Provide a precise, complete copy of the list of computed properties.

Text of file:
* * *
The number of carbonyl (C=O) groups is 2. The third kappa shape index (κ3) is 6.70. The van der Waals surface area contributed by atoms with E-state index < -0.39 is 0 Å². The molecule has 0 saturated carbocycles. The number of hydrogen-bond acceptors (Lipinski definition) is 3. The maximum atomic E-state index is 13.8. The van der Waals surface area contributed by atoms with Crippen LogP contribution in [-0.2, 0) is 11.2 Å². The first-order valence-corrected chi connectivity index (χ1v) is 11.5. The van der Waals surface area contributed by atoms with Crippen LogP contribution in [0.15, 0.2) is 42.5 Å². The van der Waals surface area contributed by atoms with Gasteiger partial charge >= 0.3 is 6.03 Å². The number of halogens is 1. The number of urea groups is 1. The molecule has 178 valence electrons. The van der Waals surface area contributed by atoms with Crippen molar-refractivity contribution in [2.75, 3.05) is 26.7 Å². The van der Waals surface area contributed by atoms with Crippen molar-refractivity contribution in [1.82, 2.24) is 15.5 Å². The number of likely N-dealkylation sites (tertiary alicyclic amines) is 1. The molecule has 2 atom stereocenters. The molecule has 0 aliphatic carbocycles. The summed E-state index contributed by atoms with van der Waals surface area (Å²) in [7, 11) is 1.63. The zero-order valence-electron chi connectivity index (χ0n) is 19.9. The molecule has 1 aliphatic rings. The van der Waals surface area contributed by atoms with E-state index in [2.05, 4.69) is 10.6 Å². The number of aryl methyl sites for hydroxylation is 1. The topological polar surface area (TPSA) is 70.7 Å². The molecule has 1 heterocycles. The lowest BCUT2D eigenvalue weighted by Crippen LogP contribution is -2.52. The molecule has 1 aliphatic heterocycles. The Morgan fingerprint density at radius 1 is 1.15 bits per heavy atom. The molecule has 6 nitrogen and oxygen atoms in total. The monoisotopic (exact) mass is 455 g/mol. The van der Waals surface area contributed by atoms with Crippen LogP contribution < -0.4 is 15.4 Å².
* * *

The number of carbonyl (C=O) groups is 2. The third kappa shape index (κ3) is 6.70. The van der Waals surface area contributed by atoms with E-state index < -0.39 is 0 Å². The molecule has 0 saturated carbocycles. The number of hydrogen-bond acceptors (Lipinski definition) is 3. The maximum atomic E-state index is 13.8. The van der Waals surface area contributed by atoms with Crippen LogP contribution in [-0.2, 0) is 11.2 Å². The first-order valence-corrected chi connectivity index (χ1v) is 11.5. The van der Waals surface area contributed by atoms with Crippen LogP contribution in [0.15, 0.2) is 42.5 Å². The van der Waals surface area contributed by atoms with Gasteiger partial charge >= 0.3 is 6.03 Å². The number of halogens is 1. The number of urea groups is 1. The molecule has 178 valence electrons. The van der Waals surface area contributed by atoms with Crippen molar-refractivity contribution in [2.75, 3.05) is 26.7 Å². The van der Waals surface area contributed by atoms with Crippen molar-refractivity contribution in [1.82, 2.24) is 15.5 Å². The number of likely N-dealkylation sites (tertiary alicyclic amines) is 1. The molecule has 2 atom stereocenters. The molecule has 0 aliphatic carbocycles. The summed E-state index contributed by atoms with van der Waals surface area (Å²) in [7, 11) is 1.63. The zero-order valence-electron chi connectivity index (χ0n) is 19.9. The molecule has 1 aliphatic rings. The van der Waals surface area contributed by atoms with E-state index in [2.05, 4.69) is 10.6 Å². The number of aryl methyl sites for hydroxylation is 1. The topological polar surface area (TPSA) is 70.7 Å². The molecule has 1 heterocycles. The lowest BCUT2D eigenvalue weighted by Crippen LogP contribution is -2.52. The molecule has 1 aliphatic heterocycles. The Morgan fingerprint density at radius 1 is 1.15 bits per heavy atom. The molecule has 6 nitrogen and oxygen atoms in total. The monoisotopic (exact) mass is 455 g/mol. The van der Waals surface area contributed by atoms with Crippen LogP contribution < -0.4 is 15.4 Å².